Atlas of Neonatal Pathology
Marta Ježová, Josef Feit
+ Introduction
+ Using this atlas
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+ Neonatal pathology
+ Basic terms and classification of newborn infants
+ The Apgar score
+ Classification of newborn infants by weight and gestation
+ Pathology of gestation length
+ Prematurity
+ Postmaturity (Clifford syndrome)
+ Growth and developement
+ Intrauterine growth retardation (IUGR), small for gestational age infant (SGA)
+ Large for gestational age infant (LGA)
+ Physical maturity
+ Pathology of prematurity
+ Gross appearance of premature infant
+ Difficulties in maintaining homeostasis
+ Thermoregulation
+ Hypoglycemia
+ Hyperbilirubinemia
+ Fluids and electrolytes
+ Apnea of prematurity
+ Anemia of prematurity
+ Hyaline membrane disease (HMD)
+ Necrotizing enterocolitis (NEC)
+ Intraventricular hemorrhage (IVH)
+ Periventricular leukomalacia (PVL)
+ Patent ductus arteriosus (PDA)
+ Iatrogenic diseases and damage
+ Respiratory system
+ Injuries caused by endotracheal intubation
+ Pulmonary air leak
+ Bronchopulmonary dysplasia (BPD)
+ Retinopathy of prematurity (ROP)
+ Cardiovascular system
+ Total parenteral nutrition associated hepatic damage
+ Infections
+ Viability, survivability and long term sequelae of prematurity
+ Viability
+ Survivability in prematurity
+ Severe long term sequelae in babies born prematurely
+ Birth asphyxia
+ Hypoxic-ischemic encephalopathy (HIE)
+ Meconium aspiration syndrome (MAS)
+ Persistent pulmonary hypertension of the newborn (persistent fetal circulation)
+ Birth trauma
+ Extracranial lesions
+ Soft tissus injuries
+ Intraabdominal injuries
+ Peripheral and cranial nerve injuries
+ Bone injuries
+ Cranial trauma
+ Perinatal infection
+ Intrauterine infections (TORCH group)
+ Sepsis neonatorum
+ Blenorrhea neonatorum
+ HIV infection
+ Stillbirth and perinatal mortality
+ Stillbirth
+ Perinatal mortality
+ Neonatal pathology nonrelated to prematurity, birth asphyxia or infection
+ Congenital anomalies in liveborn infants
+ Kernicterus
+ Hemorrhagic disease of the newborn
+ Spontenous gastric perforation in a neonate
Congenital anomalies in liveborn infants

3% of newborns have a major anomaly defined as an anomaly having either cosmetic or functional significance.

Some are detected ar birth but some such as cardiac defects or renal anomalies may not become clinically apparent until years.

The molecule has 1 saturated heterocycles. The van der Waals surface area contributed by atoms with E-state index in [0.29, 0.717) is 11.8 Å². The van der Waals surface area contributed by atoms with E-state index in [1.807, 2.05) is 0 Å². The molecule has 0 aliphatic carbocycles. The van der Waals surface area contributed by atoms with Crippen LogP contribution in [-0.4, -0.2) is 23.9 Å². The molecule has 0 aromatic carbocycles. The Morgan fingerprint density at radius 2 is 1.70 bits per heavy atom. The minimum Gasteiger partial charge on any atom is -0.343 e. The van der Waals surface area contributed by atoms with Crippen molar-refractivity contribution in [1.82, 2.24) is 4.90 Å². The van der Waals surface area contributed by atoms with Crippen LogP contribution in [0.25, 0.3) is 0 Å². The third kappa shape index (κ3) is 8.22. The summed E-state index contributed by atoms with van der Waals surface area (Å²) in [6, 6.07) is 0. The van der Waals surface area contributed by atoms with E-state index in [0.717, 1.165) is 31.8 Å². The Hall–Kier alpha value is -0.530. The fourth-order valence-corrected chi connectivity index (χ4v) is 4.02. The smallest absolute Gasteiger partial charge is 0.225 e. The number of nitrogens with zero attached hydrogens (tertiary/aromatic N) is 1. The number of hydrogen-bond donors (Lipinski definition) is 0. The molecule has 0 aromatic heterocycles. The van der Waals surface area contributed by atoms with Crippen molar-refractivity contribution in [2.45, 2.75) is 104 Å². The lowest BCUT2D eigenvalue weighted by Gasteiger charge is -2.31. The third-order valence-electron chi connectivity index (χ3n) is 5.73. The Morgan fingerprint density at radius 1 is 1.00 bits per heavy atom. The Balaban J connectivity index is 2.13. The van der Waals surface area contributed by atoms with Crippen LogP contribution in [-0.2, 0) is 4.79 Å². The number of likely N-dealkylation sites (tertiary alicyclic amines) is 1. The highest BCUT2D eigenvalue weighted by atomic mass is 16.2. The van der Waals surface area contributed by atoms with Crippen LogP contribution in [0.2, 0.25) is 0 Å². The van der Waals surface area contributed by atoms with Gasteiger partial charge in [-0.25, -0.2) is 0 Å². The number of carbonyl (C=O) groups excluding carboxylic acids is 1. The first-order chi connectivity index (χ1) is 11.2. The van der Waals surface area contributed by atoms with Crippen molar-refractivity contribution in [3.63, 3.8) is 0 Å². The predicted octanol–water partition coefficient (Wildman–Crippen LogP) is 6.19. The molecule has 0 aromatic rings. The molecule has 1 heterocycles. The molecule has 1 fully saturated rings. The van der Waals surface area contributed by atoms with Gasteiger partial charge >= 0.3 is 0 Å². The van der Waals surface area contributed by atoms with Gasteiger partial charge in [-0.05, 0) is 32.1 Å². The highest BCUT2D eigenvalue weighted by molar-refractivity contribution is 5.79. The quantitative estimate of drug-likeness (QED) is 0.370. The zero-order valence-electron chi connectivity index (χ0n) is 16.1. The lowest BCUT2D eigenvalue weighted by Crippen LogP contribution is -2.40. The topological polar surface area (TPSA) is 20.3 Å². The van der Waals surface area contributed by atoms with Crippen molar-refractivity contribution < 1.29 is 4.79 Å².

The most common malformation among liveborn infants in the Czech republic are various heart defects (40% of all anomalies diagnosed in the first year of life). Hypospadia and cryptorchidism are common in males, malformations of limbs and congenital luxation of hip joint are common in females. The most common chromosomal abnormality is Down syndrome which affects approximately 0.5 % liveborn infants/45 newborns annually. Renal anomalies and cleft lip and palate are also frequent.

Clinical signs
  • congenital anomalies as a cause of death
  • congenital heart defects
  • major CNS malformations
  • chromosomal syndromes
  • pulmonary anomalies  —  lung hypoplasia, diaphragmatic hernia

Transpositon of great arteries in term newborn who died several hours after birth with signs of severe cyanosis: Transposition of the great arteries, Macro, autopsy (73890)

Hypoplasic left heart syndrome, the baby died at the age of 4 weeks: Hypoplastic left heart syndrome, Macro, autopsy (73889)

Early neonatal death from severe lung hypoplasia and diaphragmatic malformation: Hypoplasia of the lungs, Macro, autopsy (73817) Hypoplasia of the lungs, Macro, autopsy (73816)

Early neonatal death in premature newborn born at 32 week's gestation with birth weight 1200 g. Death occured early after birth because of lung hypoplasia with eventration of the diaphragm. Chromosomal aberation was suspected because of abnormal phenotype but unofortunatelly postmortal examination of karyotype was unsuccesful. Chromosomal abberation, Macro, autopsy (73885) Chromosomal abberation, Macro, autopsy (73886)